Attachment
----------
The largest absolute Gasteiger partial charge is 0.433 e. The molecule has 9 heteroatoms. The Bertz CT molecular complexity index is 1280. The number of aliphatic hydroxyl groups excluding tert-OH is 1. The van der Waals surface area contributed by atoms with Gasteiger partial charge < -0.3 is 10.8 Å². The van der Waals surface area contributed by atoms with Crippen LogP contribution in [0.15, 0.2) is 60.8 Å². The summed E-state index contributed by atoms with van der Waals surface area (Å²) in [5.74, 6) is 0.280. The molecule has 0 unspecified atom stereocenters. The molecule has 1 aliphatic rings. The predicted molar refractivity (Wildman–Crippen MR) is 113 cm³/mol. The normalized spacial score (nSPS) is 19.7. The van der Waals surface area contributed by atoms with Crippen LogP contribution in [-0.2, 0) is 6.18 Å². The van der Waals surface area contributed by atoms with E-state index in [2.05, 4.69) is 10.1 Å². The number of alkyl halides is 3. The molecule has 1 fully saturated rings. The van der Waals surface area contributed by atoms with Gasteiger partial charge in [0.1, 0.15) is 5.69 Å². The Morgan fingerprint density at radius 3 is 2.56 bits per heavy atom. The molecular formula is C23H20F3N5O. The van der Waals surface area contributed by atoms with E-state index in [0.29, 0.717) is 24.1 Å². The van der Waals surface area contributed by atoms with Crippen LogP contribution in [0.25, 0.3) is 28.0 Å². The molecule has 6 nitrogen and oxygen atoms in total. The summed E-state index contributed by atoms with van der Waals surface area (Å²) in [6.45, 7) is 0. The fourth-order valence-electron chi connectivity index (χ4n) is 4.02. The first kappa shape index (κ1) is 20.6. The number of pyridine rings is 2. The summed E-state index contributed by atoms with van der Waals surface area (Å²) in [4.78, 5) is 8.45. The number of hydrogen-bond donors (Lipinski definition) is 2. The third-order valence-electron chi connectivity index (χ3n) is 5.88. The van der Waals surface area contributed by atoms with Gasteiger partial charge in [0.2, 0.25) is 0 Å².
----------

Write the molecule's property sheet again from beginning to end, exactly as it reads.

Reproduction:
The largest absolute Gasteiger partial charge is 0.433 e. The molecule has 9 heteroatoms. The Bertz CT molecular complexity index is 1280. The number of aliphatic hydroxyl groups excluding tert-OH is 1. The van der Waals surface area contributed by atoms with Gasteiger partial charge < -0.3 is 10.8 Å². The van der Waals surface area contributed by atoms with Crippen LogP contribution in [0.15, 0.2) is 60.8 Å². The summed E-state index contributed by atoms with van der Waals surface area (Å²) in [5.74, 6) is 0.280. The molecule has 0 unspecified atom stereocenters. The molecule has 1 aliphatic rings. The predicted molar refractivity (Wildman–Crippen MR) is 113 cm³/mol. The normalized spacial score (nSPS) is 19.7. The van der Waals surface area contributed by atoms with Crippen LogP contribution in [-0.2, 0) is 6.18 Å². The van der Waals surface area contributed by atoms with E-state index in [2.05, 4.69) is 10.1 Å². The number of alkyl halides is 3. The molecule has 1 fully saturated rings. The van der Waals surface area contributed by atoms with Gasteiger partial charge in [0.1, 0.15) is 5.69 Å². The Morgan fingerprint density at radius 3 is 2.56 bits per heavy atom. The molecular formula is C23H20F3N5O. The van der Waals surface area contributed by atoms with E-state index in [0.29, 0.717) is 24.1 Å². The van der Waals surface area contributed by atoms with Crippen LogP contribution in [0.25, 0.3) is 28.0 Å². The molecule has 6 nitrogen and oxygen atoms in total. The summed E-state index contributed by atoms with van der Waals surface area (Å²) in [6.45, 7) is 0. The fourth-order valence-electron chi connectivity index (χ4n) is 4.02. The first kappa shape index (κ1) is 20.6. The number of pyridine rings is 2. The summed E-state index contributed by atoms with van der Waals surface area (Å²) in [4.78, 5) is 8.45. The number of hydrogen-bond donors (Lipinski definition) is 2. The third-order valence-electron chi connectivity index (χ3n) is 5.88. The van der Waals surface area contributed by atoms with Gasteiger partial charge in [0.2, 0.25) is 0 Å².